Simply put, a good PM candidate should be able to explain what they're going to build, why they're going to build it, and how they'll measure it. The core competencies of a PM are bundled up in that product design question.
For more Junior PM Roles, Execution Matters More than Strategy and Innovation
For PM and senior PM positions, which are individual contributor (IC) positions, Andrew believes execution is vital. When answering product design questions, candidates should focus more on demonstrating their execution capabilities. While you want to see if the candidate can think strategically, you're first and foremost looking for someone who will have core PM skills.
Not Throwing Curveballs at Applicants
Andrew thinks interviewers should focus on getting the most out of the product design questions instead of trying to throw curveballs at applicants. He prefers keeping the interview at a level playing field where neither he nor the candidate has an undue advantage. Because of this, he usually avoids delving deep into asking candidates about their previous experiences since it is hard for him as an interviewer to evaluate experiences only the candidate was part of.
He also won’t ask questions that are too specific about his company or product because such questions are skewed against the interviewee, which could result in the interviewer dismissing an otherwise good candidate. Andrew prefers neutral questions so that there’s an even playing field.
Past Experiences: Disagree and Commit
One behavioral question that Andrew often asks revolves around a candidate’s attitude towards the disagree and commit management principle. The principle states that individuals can disagree during the decision-making process but must commit to the decision that will be made even if they disagree with it. The question delves into how the interviewee would act if they were assigned a project they didn't want to work on. Such a situation will happen sooner or later, especially for those considering junior PM positions.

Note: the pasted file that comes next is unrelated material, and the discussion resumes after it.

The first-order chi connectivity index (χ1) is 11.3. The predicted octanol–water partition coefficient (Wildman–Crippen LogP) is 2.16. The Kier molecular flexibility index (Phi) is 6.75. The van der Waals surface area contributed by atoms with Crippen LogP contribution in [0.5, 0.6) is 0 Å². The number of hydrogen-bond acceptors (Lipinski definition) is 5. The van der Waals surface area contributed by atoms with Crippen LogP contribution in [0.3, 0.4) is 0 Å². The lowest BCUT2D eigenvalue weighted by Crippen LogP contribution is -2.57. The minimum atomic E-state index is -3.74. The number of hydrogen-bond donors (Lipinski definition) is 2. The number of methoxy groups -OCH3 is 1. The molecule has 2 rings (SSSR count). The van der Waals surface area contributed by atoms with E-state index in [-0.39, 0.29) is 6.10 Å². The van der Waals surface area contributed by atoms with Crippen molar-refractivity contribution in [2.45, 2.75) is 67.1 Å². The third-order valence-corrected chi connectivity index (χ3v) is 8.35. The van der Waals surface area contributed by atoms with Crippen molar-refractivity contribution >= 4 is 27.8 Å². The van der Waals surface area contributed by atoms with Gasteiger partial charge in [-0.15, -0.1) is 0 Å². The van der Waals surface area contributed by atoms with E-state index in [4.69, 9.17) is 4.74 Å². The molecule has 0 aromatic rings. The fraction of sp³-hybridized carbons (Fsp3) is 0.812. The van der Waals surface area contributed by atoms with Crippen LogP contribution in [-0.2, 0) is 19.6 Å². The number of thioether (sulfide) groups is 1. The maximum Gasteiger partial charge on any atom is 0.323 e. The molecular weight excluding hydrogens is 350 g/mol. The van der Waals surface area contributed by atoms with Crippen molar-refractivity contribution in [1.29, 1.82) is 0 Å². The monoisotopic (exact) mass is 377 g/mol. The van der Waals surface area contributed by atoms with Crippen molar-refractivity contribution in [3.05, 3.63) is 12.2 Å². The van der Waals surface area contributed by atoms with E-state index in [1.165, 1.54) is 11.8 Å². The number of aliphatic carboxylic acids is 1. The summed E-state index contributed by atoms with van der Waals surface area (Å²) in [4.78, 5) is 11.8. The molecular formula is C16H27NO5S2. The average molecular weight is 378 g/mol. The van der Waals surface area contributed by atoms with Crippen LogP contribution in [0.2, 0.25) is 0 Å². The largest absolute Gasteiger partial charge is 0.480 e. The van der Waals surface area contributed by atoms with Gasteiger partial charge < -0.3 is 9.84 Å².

A bad candidate would signal their unwillingness to work on projects unless they are completely in tandem with the leadership's decision. While they can push back with data and a thoughtful argument during discovery, once a decision has been made, they need to be committed to making it a success. Before a decision is finalized, debate can be helpful in the deliberation process, but disagreement will only hamper progress once a call has been made.
Testing for Leadership Qualities
A standard way to test a candidate's leadership qualities is to ask how their colleagues at work would describe them; what they would say are the interviewee's best and weakest qualities. In addition, the interviewer might ask about the candidate's experience as a PM leading a team to find out how they develop work relationships. Asking the candidate to describe how they handle conflict can also help them understand their leadership abilities.
Incorporating the Company's History into Your Story
From an interviewer’s perspective, a candidate’s interest in working for the company is a good marker of whether they’d be a good fit. They can show that they understand the company’s story and how their candidacy integrates with it. Although it’s not required, it’s impressive when interviewees research recent events surrounding the company. This attention to detail shows they’re good product people willing to do the work.
Andrew encourages candidates to do a little research on the company, its products, and the industry. Find out if they’re raising money, if they’ve had any specific issues recently, or whether they’ve had new product announcements. Accordingly, try figuring out how your story can map to it.
Test Interviews: Practicing the Interview
Andrew believes that you should be strategic in how you sequence your interviews. Make sure to interview with companies you’re most interested in towards the end of your process so that you’re well prepared for them.
You can also do the test interviews with friends, family, and colleagues. Friends and family could ask you behavioral questions where they'd be able to offer constructive feedback, while colleagues from product teams can ask you more product-related questions.
The Last Five Minutes of the Interview: Questions for the Interviewer
In most interviews, the interviewer will open the floor for five to ten minutes allowing the interviewee to ask any questions they might have. When asked if you have any questions for the interviewer, the worst response you can give is, "I have no questions!": it's a red flag. The best PM candidates would use the time to ask questions that showcase their knowledge of the company, trying to understand the organization and culture and how excited they are about working there.
The interviewer will see whether you have thoughtful and relevant questions.
When interviewers are choosing which candidate to hire for a PM position, they look for:
experience working on product teams
showing leadership skills
showing excitement about the company's mission
In addition, make sure to prepare for your interview so that you can provide crisp answers, weave the company’s mission or recent events into your story and have relevant questions for the interviewer.
By following these tips, applicants can increase their chances of getting hired as a PM.
You can reach out to Andrew on LinkedIn here. For more tips on bagging a Product Management job, you can subscribe to my newsletter - How To Cold Outreach And Network To Get Your Dream Job? is one example tip.